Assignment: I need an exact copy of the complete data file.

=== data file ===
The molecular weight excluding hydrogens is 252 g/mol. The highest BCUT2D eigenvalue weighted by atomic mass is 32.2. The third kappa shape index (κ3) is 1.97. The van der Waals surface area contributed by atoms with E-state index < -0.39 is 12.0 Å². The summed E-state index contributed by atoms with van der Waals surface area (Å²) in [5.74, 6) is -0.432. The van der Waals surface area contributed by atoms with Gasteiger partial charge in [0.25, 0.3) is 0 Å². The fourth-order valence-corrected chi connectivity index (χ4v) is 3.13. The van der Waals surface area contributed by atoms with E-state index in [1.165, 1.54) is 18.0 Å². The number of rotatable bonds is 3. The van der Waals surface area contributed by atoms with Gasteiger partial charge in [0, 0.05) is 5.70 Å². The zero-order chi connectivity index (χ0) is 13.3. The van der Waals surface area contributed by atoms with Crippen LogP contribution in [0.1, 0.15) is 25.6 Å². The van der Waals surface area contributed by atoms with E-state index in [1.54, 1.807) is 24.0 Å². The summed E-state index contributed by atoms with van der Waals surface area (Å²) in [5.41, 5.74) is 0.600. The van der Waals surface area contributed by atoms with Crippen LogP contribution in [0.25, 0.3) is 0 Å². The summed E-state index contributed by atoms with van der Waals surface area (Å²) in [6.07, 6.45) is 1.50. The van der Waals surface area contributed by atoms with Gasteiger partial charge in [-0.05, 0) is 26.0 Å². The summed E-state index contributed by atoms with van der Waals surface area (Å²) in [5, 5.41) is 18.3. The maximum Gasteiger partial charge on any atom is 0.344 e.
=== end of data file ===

The molecular weight excluding hydrogens is 252 g/mol. The highest BCUT2D eigenvalue weighted by atomic mass is 32.2. The third kappa shape index (κ3) is 1.97. The van der Waals surface area contributed by atoms with E-state index < -0.39 is 12.0 Å². The summed E-state index contributed by atoms with van der Waals surface area (Å²) in [5.74, 6) is -0.432. The van der Waals surface area contributed by atoms with Gasteiger partial charge in [0.25, 0.3) is 0 Å². The fourth-order valence-corrected chi connectivity index (χ4v) is 3.13. The van der Waals surface area contributed by atoms with E-state index in [1.165, 1.54) is 18.0 Å². The number of rotatable bonds is 3. The van der Waals surface area contributed by atoms with Gasteiger partial charge in [0, 0.05) is 5.70 Å². The zero-order chi connectivity index (χ0) is 13.3. The van der Waals surface area contributed by atoms with Crippen LogP contribution in [0.1, 0.15) is 25.6 Å². The van der Waals surface area contributed by atoms with E-state index in [1.54, 1.807) is 24.0 Å². The summed E-state index contributed by atoms with van der Waals surface area (Å²) in [5.41, 5.74) is 0.600. The van der Waals surface area contributed by atoms with Crippen LogP contribution in [0.25, 0.3) is 0 Å². The summed E-state index contributed by atoms with van der Waals surface area (Å²) in [6.07, 6.45) is 1.50. The van der Waals surface area contributed by atoms with Gasteiger partial charge in [-0.05, 0) is 26.0 Å². The summed E-state index contributed by atoms with van der Waals surface area (Å²) in [5, 5.41) is 18.3. The maximum Gasteiger partial charge on any atom is 0.344 e.